Should you charge your EV each night?


Yes, there are several reasons to consider charging each night.

The first reason that you should plan to charge overnight is to limit depth of discharge. Depth of discharge is the amount of battery charge you use before recharging.

In a battery's "ideal world," you would keep the depth of discharge very small and centered around 50% state of charge. For instance, you would charge to 51%, and only go down to 49% before recharging. However, this is not a practical way to use your EV, and will likely not make a big difference in the lifecycle of your battery. Instead, Recurrent recommends keeping your battery's state of charge between 80% and 30% for daily use, assuming that you need 50% of your battery's range for daily tasks. If you want to be really conservative, or if you don't need that much range every day, you can limit it even further to 70% and 40% -- or whatever works for you.

Another reason that you should probably charge overnight is because electricity rates are generally cheapest in the wee hours of the morning, when demand is lowest. Additionally, many utilities offer special rates for EV drivers to recharge.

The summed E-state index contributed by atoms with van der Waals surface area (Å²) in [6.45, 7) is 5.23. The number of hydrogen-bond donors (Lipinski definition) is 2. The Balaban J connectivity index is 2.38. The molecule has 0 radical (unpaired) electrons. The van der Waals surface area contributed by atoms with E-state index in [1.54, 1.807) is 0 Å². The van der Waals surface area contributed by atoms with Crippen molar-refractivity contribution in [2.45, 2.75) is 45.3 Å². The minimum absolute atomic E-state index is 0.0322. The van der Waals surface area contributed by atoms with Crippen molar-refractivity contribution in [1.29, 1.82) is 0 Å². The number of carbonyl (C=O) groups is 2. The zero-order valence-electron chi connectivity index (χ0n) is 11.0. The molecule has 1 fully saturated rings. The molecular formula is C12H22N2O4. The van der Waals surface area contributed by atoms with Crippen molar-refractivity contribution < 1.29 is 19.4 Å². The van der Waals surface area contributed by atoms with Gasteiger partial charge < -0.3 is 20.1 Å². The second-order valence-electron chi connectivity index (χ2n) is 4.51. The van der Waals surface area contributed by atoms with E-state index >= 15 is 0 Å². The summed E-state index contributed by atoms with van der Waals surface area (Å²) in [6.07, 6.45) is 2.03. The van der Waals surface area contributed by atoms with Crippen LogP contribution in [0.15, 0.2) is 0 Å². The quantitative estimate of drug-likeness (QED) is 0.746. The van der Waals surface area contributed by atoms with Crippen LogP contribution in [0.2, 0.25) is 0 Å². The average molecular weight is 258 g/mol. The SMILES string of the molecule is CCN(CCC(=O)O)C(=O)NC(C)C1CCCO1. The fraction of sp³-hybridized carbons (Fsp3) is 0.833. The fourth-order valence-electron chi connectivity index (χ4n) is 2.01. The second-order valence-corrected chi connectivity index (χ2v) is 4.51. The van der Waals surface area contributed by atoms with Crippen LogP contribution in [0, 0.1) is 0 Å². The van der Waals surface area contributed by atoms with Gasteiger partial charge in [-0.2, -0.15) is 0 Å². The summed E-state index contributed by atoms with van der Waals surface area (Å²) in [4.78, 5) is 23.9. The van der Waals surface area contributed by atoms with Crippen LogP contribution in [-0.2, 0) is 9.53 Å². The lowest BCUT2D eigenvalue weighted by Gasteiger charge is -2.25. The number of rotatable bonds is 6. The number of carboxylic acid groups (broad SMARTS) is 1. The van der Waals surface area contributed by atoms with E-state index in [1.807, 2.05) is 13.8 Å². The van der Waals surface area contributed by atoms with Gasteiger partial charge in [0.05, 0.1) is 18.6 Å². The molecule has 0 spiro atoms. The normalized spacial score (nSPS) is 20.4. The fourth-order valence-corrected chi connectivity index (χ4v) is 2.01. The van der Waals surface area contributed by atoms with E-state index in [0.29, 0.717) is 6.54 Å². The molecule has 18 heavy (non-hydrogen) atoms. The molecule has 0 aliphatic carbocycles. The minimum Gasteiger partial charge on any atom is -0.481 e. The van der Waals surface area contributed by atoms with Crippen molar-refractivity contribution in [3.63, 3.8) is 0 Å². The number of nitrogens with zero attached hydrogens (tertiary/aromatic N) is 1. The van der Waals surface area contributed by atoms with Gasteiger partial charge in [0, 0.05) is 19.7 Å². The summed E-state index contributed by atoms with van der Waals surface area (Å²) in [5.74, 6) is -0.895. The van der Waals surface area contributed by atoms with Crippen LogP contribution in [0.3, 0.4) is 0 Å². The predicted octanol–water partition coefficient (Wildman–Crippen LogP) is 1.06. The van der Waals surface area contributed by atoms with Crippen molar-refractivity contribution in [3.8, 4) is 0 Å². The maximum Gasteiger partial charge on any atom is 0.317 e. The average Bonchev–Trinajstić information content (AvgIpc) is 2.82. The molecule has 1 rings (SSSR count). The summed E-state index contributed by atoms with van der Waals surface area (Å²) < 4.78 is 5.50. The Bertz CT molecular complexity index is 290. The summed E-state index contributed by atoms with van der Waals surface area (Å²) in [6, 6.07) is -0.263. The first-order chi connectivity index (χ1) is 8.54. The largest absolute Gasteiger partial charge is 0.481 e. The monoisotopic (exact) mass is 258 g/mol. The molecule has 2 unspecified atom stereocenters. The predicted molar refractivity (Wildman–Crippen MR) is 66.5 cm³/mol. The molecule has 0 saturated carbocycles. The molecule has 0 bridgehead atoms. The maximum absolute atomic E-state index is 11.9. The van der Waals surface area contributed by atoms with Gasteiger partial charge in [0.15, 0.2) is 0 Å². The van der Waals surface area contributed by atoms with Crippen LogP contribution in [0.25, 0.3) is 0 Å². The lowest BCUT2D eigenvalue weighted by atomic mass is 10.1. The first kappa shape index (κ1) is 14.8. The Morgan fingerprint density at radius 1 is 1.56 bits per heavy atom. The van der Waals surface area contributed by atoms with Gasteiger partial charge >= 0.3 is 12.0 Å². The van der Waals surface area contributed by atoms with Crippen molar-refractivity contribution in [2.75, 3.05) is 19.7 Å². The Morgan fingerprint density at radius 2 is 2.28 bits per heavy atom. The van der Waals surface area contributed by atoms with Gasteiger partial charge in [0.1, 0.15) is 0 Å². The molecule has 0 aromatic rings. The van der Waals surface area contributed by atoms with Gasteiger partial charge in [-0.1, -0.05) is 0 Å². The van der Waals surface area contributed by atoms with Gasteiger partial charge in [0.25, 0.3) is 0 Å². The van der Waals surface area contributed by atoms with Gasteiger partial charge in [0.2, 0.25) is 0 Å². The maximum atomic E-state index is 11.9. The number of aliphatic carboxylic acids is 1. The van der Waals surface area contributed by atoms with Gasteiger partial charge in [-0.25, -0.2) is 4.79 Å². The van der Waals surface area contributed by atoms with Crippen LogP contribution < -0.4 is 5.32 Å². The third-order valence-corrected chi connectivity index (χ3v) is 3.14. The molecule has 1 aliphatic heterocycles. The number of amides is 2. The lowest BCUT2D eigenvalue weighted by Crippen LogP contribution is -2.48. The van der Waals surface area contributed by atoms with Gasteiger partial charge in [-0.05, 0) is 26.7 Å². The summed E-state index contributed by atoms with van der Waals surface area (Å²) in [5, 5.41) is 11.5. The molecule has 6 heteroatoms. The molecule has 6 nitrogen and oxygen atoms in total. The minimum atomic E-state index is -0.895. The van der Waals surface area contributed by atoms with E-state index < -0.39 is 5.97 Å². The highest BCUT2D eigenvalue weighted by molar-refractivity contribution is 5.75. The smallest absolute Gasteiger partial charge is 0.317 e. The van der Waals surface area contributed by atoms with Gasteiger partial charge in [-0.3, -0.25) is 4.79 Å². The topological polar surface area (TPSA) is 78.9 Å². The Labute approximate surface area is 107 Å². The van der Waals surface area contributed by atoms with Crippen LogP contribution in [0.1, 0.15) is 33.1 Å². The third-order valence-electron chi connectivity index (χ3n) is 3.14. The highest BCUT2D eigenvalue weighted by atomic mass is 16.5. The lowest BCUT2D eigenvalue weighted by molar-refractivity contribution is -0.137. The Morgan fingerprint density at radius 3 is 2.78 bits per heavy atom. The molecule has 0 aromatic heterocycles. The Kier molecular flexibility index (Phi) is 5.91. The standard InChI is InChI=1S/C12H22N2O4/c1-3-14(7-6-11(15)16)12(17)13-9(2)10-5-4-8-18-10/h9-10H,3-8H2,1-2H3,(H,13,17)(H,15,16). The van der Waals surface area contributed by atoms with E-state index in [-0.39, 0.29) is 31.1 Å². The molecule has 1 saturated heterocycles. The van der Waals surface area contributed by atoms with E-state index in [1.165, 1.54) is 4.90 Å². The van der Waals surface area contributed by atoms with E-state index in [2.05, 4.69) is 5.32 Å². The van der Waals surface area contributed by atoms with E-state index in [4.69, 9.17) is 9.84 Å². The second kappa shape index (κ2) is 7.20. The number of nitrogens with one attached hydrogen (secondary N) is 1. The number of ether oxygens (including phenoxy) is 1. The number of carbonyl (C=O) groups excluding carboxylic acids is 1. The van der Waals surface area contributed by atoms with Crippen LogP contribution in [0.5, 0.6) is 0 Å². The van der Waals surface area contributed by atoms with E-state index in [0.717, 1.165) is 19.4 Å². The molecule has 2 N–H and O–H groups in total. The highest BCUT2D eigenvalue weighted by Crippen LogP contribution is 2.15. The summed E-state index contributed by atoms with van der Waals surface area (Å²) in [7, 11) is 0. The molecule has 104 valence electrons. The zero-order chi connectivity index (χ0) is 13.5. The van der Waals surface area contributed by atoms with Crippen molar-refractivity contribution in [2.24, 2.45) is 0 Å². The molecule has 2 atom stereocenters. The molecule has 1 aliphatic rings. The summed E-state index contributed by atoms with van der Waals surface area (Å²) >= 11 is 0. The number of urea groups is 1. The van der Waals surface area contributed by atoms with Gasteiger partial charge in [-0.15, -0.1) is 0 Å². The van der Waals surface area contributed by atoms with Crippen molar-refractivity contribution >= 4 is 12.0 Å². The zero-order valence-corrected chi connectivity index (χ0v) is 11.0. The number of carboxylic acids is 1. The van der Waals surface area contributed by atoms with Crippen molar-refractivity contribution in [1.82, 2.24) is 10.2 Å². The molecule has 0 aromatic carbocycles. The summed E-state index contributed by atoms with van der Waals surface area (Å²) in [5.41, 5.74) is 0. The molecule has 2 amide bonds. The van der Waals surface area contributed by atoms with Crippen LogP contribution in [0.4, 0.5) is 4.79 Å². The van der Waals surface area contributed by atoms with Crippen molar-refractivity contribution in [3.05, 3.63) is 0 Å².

A few more perks to overnight charging include:

  • Overnight charging likely means charging at home using a level 2 charger. This is the most "battery friendly" speed to charge your car, rather than relying on public fast charging (which is also more expensive)
  • If it's cold or hot where you are, your battery can use energy from the grid to maintain and ideal battery temperature when it's plugged in. Many EVs have different thresholds for battery conditioning when plugged in vs. unplugged.
  • Similarly, if you charge overnight, you can use energy from the grid to precondition your cabin before you get in your car in the morning. It's a great way to keep it toasty warm - or cucumber cool - without depleting your range.

One caveat: if you're not actually driving your car every day, you may not need to plug it in every night. This will depend a lot on how much electricity your car's auxiliary services use. Cars like Teslas that run Sentry mode, for instance, may still use quite a bit of energy even if they are not being driven. On the other hand, cars like Nissan LEAFs don't have an easy way to set a charge limit, so it's not easy to stop the charge at 80%.